Resilience, Fire and Heart: those were the traits that the Colorado Buffaloes displayed on Saturday, all seemingly springing from deep-seated emotions that welled up to create the intensity necessary to bring victory. These traits revealed character missing too often this season, and all were needed to win out over a talented Aggie team that was much improved and fighting for a sixth win to make them bowl-eligible. As Coach Hawkins pointed out, the Buffs' backs were as against the wall as they could be. With no margin for error if they wanted to reach post-season play, Colorado came through this time to extend the relevance of this season for another week. There is still no margin for error, and their backs are still against the wall, but perhaps the hope instilled by a timely upset can follow them on the road for the next week, maybe two.
There are some games in which crucial moments occur, the weight of which can only truly be sensed by those who are there to experience them. I felt very fortunate to be present at Folsom Field on Saturday, not only because it was an unexpectedly magnificent day in November to be in Boulder, Colorado with good friends and family doing anything, but because I got to see a remarkable game, a razor-close CU victory filled with several momentum changes, during which I observed certain interactions between and among participants and fans that clearly influenced the eventual outcome of a football contest. Inspiration came from many sources, some intending to inspire, some not so much. Within my usual analysis below, I include three specific moments in the game in which interactions among players, fans, coaches and even referees changed the course of the game.
1. Offense Shows Up - 35 points, 2 players with over 100 yards rushing, 1 player with over 100 yards receiving, double-digit scoring in 3 of 4 quarters, 6 scoring drives of 50 yds or more. It was the most points scored by Colorado in a winning effort since last year's CU-CSU game. The Buffalo Offense woke up when they really needed to against one of the more prolific offenses in the Big XII, just nudging the Aggies at the wire. The big difference was a running game that went for 226 yds(remember, I don't count sack yards against the rushing game), and a passing game with four receptions of over 20 yards, two of which were over 40 yards. That's how you get to 437 yards of total offense and a victory in the Big XII.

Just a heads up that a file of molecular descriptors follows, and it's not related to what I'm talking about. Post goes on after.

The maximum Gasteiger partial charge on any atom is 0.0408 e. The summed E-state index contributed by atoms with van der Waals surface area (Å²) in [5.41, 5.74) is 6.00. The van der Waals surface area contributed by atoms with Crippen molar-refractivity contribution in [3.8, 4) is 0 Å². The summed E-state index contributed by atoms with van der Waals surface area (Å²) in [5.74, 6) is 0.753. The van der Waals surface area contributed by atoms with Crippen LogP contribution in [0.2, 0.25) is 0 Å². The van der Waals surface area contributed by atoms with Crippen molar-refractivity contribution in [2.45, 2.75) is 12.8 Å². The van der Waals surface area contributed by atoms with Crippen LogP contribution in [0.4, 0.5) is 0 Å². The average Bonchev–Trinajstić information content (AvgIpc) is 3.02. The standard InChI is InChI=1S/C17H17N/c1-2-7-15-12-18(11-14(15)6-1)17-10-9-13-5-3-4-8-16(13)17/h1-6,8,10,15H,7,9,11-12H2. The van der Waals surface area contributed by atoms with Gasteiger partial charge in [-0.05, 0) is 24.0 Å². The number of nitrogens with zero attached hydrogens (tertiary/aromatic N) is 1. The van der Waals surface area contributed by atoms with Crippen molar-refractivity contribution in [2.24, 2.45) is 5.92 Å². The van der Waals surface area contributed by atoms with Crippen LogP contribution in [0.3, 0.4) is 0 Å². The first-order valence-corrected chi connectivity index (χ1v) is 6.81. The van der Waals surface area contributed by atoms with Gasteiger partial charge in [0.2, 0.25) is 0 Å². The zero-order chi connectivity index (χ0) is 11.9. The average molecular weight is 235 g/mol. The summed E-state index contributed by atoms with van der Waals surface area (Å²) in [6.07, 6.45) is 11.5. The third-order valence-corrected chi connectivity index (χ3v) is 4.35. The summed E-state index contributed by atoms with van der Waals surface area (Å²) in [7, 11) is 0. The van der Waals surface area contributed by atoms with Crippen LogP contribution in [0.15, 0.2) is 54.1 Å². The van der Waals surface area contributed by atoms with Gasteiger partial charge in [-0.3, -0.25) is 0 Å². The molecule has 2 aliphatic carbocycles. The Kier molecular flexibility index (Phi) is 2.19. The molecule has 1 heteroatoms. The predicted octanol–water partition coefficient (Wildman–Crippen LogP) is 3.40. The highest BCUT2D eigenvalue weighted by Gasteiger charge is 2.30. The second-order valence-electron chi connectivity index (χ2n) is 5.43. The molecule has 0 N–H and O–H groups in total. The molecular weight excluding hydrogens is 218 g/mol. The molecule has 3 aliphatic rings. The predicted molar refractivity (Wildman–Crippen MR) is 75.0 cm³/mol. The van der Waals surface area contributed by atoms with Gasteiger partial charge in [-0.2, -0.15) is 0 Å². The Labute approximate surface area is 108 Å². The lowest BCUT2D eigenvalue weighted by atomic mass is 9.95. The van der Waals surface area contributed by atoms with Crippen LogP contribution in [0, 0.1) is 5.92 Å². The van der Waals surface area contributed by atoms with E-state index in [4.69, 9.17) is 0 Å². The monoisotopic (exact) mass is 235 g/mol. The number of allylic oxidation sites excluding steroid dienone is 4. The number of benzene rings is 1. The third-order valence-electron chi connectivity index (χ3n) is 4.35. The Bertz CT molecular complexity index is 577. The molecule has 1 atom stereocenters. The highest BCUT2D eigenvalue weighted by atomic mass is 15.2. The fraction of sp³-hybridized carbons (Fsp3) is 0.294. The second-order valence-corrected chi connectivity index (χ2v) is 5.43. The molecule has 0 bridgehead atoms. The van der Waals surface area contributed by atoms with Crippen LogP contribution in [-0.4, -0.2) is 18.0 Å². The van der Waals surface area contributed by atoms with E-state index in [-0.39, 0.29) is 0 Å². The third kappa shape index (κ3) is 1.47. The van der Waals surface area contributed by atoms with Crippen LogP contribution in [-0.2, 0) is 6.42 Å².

2. Simas Grows Up - From the moment Markques Simas showed up on CU's practice field, he looked like the real deal at wide receiver, the big body that CU needed at the position to boost their passing game. Before he could see the field in a game, Simas went through many well-documented trials and tribulations. This season, few passes were thrown his way. While not all of that was his fault, he didn't seem quite ready for primetime. All of that changed on Saturday. There was one moment in particular that was a revelation. With about ten minutes to go in the second quarter, Hansen threw a beautiful 47-yard pass to Simas. As the pass sailed directly in front of me while I sat in my seat on the north 30-yard line, two doubts were firmly planted in my mind, and perhaps in the mind of Markques: 1) a defender was all over Simas, & 2) Simas usually is unable to find a way to catch the long ball. This was the first key moment appreciated best by those who went to the game. Simas leapt in the air, came down with the ball, stood up, and then fell to his knees. His body language said it all - he was overwhelmed, he was thankful, he was celebratory. It was self-realization and redemption all at once. In that moment, Markques Simas grew into the receiver he and we knew he could be.